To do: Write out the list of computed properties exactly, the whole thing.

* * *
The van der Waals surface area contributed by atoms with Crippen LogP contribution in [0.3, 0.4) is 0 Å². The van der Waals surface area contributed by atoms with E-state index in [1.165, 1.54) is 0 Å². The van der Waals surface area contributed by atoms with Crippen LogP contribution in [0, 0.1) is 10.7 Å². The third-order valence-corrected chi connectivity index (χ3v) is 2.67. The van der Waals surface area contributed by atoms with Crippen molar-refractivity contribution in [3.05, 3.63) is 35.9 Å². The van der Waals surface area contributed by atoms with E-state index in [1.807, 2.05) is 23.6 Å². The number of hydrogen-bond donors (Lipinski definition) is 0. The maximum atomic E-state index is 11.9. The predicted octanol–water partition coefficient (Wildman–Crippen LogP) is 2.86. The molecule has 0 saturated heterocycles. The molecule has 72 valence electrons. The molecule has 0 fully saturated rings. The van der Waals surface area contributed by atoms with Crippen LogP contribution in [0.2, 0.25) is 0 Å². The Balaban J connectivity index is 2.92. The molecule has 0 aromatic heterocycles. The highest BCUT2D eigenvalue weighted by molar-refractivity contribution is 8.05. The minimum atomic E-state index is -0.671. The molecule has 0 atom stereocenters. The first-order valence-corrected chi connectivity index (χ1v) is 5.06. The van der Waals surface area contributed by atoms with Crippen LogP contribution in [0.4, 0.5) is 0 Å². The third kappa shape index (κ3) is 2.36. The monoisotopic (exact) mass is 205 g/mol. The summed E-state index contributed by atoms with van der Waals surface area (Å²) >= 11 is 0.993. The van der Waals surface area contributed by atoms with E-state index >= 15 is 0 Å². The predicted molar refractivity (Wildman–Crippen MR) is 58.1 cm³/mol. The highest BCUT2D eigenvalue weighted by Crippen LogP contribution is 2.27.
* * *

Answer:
The van der Waals surface area contributed by atoms with Crippen LogP contribution in [0.3, 0.4) is 0 Å². The van der Waals surface area contributed by atoms with E-state index in [1.165, 1.54) is 0 Å². The van der Waals surface area contributed by atoms with Crippen LogP contribution in [0, 0.1) is 10.7 Å². The third-order valence-corrected chi connectivity index (χ3v) is 2.67. The van der Waals surface area contributed by atoms with Crippen molar-refractivity contribution in [3.05, 3.63) is 35.9 Å². The van der Waals surface area contributed by atoms with E-state index in [1.807, 2.05) is 23.6 Å². The number of hydrogen-bond donors (Lipinski definition) is 0. The maximum atomic E-state index is 11.9. The predicted octanol–water partition coefficient (Wildman–Crippen LogP) is 2.86. The molecule has 0 saturated heterocycles. The molecule has 72 valence electrons. The molecule has 0 fully saturated rings. The van der Waals surface area contributed by atoms with Crippen LogP contribution in [0.2, 0.25) is 0 Å². The Balaban J connectivity index is 2.92. The molecule has 0 aromatic heterocycles. The highest BCUT2D eigenvalue weighted by molar-refractivity contribution is 8.05. The minimum atomic E-state index is -0.671. The molecule has 0 atom stereocenters. The first-order valence-corrected chi connectivity index (χ1v) is 5.06. The van der Waals surface area contributed by atoms with Crippen LogP contribution in [0.4, 0.5) is 0 Å². The third kappa shape index (κ3) is 2.36. The monoisotopic (exact) mass is 205 g/mol. The summed E-state index contributed by atoms with van der Waals surface area (Å²) >= 11 is 0.993. The van der Waals surface area contributed by atoms with E-state index >= 15 is 0 Å². The predicted molar refractivity (Wildman–Crippen MR) is 58.1 cm³/mol. The highest BCUT2D eigenvalue weighted by Crippen LogP contribution is 2.27.